Investigators say a bumping and rattling sound was heard on a Continental Airlines plane moments before it veered off a runway and crashed at Denver International Airport on Saturday.
A review of the voice and data recorders on Monday revealed both the odd noise and that the crew tried to stop the takeoff after the twin-engine Boeing 737-500 started drifting.
The bumping and rattling sound was first heard 41 seconds after the plane started down the runway, said Robert Sumwalt, a spokesman for the National Transportation Safety Board (NTSB).
Four seconds later, one of the crewmembers called for the takeoff to be aborted. The recording ends six seconds later, probably because the plane slammed down on the ground after hurtling off an embankment, Sumwalt said.
Thirty-eight people were injured, including the plane’s captain.
Sumwalt said investigators have found no problems with the plane’s engines, tires or brakes, but are not yet ruling anything out. He said investigators would be looking for other evidence that could be linked to the bumping and rattling sound.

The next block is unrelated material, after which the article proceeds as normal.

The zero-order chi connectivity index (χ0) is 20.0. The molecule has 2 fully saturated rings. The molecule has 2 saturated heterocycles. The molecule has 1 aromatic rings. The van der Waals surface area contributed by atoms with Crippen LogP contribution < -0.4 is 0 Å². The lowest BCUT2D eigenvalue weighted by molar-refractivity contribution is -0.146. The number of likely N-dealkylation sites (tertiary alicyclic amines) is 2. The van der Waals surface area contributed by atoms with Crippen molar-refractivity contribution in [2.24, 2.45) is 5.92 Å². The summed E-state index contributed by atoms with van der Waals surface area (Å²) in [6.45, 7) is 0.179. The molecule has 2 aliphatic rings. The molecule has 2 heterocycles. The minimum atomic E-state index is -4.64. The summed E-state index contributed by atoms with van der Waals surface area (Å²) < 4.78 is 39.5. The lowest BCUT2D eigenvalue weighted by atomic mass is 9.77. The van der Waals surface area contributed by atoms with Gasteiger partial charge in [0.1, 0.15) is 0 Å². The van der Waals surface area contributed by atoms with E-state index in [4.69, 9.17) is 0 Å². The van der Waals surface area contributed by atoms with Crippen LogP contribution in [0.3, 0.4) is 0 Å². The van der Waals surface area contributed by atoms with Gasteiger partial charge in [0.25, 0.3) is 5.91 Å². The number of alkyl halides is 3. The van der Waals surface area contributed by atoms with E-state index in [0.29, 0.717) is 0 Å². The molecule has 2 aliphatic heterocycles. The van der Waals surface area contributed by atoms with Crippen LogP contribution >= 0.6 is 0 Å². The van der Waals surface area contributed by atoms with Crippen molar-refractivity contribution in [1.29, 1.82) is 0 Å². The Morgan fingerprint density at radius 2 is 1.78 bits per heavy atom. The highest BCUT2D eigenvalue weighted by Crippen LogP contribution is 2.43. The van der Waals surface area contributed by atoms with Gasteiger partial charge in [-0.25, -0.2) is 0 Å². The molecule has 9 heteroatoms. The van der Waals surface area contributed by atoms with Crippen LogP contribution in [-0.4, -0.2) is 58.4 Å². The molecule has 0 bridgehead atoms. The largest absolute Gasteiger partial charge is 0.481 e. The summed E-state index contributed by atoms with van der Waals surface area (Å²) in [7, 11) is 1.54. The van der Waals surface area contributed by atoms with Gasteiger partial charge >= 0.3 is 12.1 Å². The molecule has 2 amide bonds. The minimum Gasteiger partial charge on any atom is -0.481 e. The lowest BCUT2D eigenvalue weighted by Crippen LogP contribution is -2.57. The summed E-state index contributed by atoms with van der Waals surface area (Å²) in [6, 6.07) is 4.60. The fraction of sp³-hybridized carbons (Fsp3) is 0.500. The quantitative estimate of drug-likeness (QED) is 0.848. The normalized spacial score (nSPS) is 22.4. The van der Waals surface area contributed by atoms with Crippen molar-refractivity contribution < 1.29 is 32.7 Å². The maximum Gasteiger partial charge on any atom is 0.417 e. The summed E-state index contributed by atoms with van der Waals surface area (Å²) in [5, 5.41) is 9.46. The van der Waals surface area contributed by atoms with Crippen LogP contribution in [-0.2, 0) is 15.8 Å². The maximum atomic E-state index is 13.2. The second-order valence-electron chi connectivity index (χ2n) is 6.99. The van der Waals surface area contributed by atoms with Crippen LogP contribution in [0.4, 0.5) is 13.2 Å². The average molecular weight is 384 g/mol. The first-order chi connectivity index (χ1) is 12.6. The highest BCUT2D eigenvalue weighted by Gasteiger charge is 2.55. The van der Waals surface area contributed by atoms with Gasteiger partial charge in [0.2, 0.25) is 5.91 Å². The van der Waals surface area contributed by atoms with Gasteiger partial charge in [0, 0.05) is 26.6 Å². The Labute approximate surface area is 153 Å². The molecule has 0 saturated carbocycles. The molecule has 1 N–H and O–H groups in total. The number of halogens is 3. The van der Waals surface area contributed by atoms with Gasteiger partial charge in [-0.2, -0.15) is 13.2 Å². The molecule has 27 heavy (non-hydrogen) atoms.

The plane traveled about 600m after leaving the runway, crossing a grassy strip and a taxiway before going off the embankment, hitting the ground at its base. It then went up a slight hill, over an access road and then down another small hill on the other side of the road before landing on its belly, its landing gear shorn off.
Lead NTSB investigator Bill English said the plane’s data recorder shows the thrusters on both of the plane’s engines were switched to reverse. He said that normally happens when crewmembers try to stop a takeoff.
Sumwalt said investigators are still gathering information about the exact wind conditions on the runway at the time of the accident.
However, he said the cockpit recording contained no comments about wind.
The plane’s captain, who was flying the plane, has not yet been interviewed because Sumwalt said he is physically unable.
He did not elaborate. They have talked to the first officer, who said the plane began moving off the center of the runway as it reached about 166kph while speeding down the runway for takeoff.
The plane continued to accelerate, reaching a maximum speed of about 220kph), Sumwalt said.
Off-duty crew members who had flown the plane earlier in the day also were on board at the time of the accident, and Sumwalt said the first officer from that crew returned to the plane three times to help rescue passengers.
Sumwalt also reported that those crewmembers said they had no problems with the plane during their flight.
A fire charred and ripped open much of the right side of the plane, with the worst damage around a crack around the fuselage.
Sumwalt said all the passenger seats remained intact during the plane’s wild ride off the runway, although seats in row 18, near the crack, had loose fittings.
Sumwalt said the runway was bare and dry at the time of the crash and no debris was found there.